Three-dimensionally (3D) Printed Bio-inspired Hydrophobic Surfaces for Improving Spray Cooling Technique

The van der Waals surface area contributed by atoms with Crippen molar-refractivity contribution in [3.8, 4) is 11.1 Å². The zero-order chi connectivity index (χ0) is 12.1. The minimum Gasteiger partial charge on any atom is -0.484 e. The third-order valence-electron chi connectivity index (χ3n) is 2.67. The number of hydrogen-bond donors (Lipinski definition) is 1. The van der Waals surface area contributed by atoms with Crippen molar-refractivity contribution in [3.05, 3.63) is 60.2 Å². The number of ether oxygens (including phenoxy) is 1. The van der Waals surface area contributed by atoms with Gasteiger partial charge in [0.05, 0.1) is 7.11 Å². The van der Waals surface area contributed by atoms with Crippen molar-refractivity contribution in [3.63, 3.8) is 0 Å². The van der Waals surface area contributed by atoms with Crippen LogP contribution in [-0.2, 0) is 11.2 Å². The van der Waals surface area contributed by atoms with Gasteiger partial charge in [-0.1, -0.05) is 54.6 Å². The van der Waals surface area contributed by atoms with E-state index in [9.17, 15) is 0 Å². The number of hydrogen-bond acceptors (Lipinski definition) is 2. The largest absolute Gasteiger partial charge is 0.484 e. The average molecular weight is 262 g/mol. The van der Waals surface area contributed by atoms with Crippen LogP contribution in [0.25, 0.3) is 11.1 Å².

This study investigates a 3D printing process for bio-inspired structures and their application in spray cooling. This research used a micrometer-scale, digital light processing 3D printing technique to fabricate arrays of microstructures inspired by the morphology of lotus leaf, taro leaf, shark skin, and rib pattern. The manufacturability tests for the microstructures were performed to determine the minimum sizes achievable by the 3D printer. Static contact angles of the printed surfaces were measured to understand how the printing characteristics and geometric parameters affect the surface hydrophobicity. Spray cooling experiment was conducted to evaluate their heat transfer properties.